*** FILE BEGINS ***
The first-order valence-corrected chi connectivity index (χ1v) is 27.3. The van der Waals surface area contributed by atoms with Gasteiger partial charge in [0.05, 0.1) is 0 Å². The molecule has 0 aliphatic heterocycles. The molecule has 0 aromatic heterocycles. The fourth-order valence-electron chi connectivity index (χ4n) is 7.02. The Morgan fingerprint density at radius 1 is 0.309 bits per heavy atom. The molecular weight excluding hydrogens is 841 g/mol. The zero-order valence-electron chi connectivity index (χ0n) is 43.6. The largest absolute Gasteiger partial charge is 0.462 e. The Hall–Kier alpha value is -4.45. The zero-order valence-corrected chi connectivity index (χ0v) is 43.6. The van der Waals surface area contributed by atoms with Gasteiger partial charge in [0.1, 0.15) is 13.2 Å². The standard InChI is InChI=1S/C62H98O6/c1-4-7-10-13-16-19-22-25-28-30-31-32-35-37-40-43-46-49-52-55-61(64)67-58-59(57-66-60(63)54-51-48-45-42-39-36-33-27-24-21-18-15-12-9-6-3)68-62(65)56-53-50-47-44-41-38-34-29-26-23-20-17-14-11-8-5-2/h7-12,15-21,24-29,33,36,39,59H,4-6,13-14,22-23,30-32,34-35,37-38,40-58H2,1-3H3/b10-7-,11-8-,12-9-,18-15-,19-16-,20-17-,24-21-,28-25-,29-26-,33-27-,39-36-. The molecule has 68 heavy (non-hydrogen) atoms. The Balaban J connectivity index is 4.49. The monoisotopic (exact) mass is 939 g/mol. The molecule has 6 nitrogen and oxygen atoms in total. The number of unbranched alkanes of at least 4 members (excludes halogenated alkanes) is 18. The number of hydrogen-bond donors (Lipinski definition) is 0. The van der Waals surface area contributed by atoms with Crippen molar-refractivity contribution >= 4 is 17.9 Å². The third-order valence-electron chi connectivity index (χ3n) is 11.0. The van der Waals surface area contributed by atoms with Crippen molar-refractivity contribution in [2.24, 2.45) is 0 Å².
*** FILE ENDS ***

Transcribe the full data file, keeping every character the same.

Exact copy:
The first-order valence-corrected chi connectivity index (χ1v) is 27.3. The van der Waals surface area contributed by atoms with Gasteiger partial charge in [0.05, 0.1) is 0 Å². The molecule has 0 aliphatic heterocycles. The molecule has 0 aromatic heterocycles. The fourth-order valence-electron chi connectivity index (χ4n) is 7.02. The Morgan fingerprint density at radius 1 is 0.309 bits per heavy atom. The molecular weight excluding hydrogens is 841 g/mol. The zero-order valence-electron chi connectivity index (χ0n) is 43.6. The largest absolute Gasteiger partial charge is 0.462 e. The Hall–Kier alpha value is -4.45. The zero-order valence-corrected chi connectivity index (χ0v) is 43.6. The van der Waals surface area contributed by atoms with Gasteiger partial charge in [0.1, 0.15) is 13.2 Å². The standard InChI is InChI=1S/C62H98O6/c1-4-7-10-13-16-19-22-25-28-30-31-32-35-37-40-43-46-49-52-55-61(64)67-58-59(57-66-60(63)54-51-48-45-42-39-36-33-27-24-21-18-15-12-9-6-3)68-62(65)56-53-50-47-44-41-38-34-29-26-23-20-17-14-11-8-5-2/h7-12,15-21,24-29,33,36,39,59H,4-6,13-14,22-23,30-32,34-35,37-38,40-58H2,1-3H3/b10-7-,11-8-,12-9-,18-15-,19-16-,20-17-,24-21-,28-25-,29-26-,33-27-,39-36-. The molecule has 68 heavy (non-hydrogen) atoms. The Balaban J connectivity index is 4.49. The monoisotopic (exact) mass is 939 g/mol. The molecule has 6 nitrogen and oxygen atoms in total. The number of unbranched alkanes of at least 4 members (excludes halogenated alkanes) is 18. The number of hydrogen-bond donors (Lipinski definition) is 0. The van der Waals surface area contributed by atoms with Crippen molar-refractivity contribution >= 4 is 17.9 Å². The third-order valence-electron chi connectivity index (χ3n) is 11.0. The van der Waals surface area contributed by atoms with Crippen molar-refractivity contribution in [2.24, 2.45) is 0 Å².